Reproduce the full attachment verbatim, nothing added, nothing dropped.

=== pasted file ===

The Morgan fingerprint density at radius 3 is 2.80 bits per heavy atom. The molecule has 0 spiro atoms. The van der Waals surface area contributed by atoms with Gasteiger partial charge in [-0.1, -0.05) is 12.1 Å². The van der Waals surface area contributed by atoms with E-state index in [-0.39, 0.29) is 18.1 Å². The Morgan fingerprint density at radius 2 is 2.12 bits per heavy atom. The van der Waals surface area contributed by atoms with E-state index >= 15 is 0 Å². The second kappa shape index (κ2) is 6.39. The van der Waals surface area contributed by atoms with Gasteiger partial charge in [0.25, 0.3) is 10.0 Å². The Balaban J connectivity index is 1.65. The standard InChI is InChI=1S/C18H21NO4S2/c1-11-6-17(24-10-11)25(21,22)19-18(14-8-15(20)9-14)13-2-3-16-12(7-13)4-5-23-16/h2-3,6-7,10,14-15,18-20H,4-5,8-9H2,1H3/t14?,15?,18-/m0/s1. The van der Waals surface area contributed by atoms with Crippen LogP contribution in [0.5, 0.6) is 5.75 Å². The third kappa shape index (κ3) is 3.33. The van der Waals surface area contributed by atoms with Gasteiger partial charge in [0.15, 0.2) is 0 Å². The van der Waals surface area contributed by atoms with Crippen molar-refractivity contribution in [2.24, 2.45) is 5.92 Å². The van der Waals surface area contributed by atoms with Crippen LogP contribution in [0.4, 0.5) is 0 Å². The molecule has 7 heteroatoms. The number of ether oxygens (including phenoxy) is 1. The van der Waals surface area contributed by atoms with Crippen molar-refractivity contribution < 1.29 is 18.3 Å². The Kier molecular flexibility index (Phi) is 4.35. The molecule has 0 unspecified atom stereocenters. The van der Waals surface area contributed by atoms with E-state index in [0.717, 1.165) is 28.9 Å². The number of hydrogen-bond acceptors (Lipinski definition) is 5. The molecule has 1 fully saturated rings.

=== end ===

The Morgan fingerprint density at radius 3 is 2.80 bits per heavy atom. The molecule has 0 spiro atoms. The van der Waals surface area contributed by atoms with Gasteiger partial charge in [-0.1, -0.05) is 12.1 Å². The van der Waals surface area contributed by atoms with E-state index in [-0.39, 0.29) is 18.1 Å². The Morgan fingerprint density at radius 2 is 2.12 bits per heavy atom. The van der Waals surface area contributed by atoms with E-state index >= 15 is 0 Å². The second kappa shape index (κ2) is 6.39. The van der Waals surface area contributed by atoms with Gasteiger partial charge in [0.25, 0.3) is 10.0 Å². The Balaban J connectivity index is 1.65. The standard InChI is InChI=1S/C18H21NO4S2/c1-11-6-17(24-10-11)25(21,22)19-18(14-8-15(20)9-14)13-2-3-16-12(7-13)4-5-23-16/h2-3,6-7,10,14-15,18-20H,4-5,8-9H2,1H3/t14?,15?,18-/m0/s1. The van der Waals surface area contributed by atoms with Crippen LogP contribution in [0.5, 0.6) is 5.75 Å². The third kappa shape index (κ3) is 3.33. The van der Waals surface area contributed by atoms with Gasteiger partial charge in [0.15, 0.2) is 0 Å². The van der Waals surface area contributed by atoms with Crippen molar-refractivity contribution in [2.24, 2.45) is 5.92 Å². The van der Waals surface area contributed by atoms with Crippen LogP contribution in [0.4, 0.5) is 0 Å². The molecule has 7 heteroatoms. The number of ether oxygens (including phenoxy) is 1. The van der Waals surface area contributed by atoms with Crippen molar-refractivity contribution < 1.29 is 18.3 Å². The Kier molecular flexibility index (Phi) is 4.35. The molecule has 0 unspecified atom stereocenters. The van der Waals surface area contributed by atoms with E-state index in [0.717, 1.165) is 28.9 Å². The number of hydrogen-bond acceptors (Lipinski definition) is 5. The molecule has 1 fully saturated rings.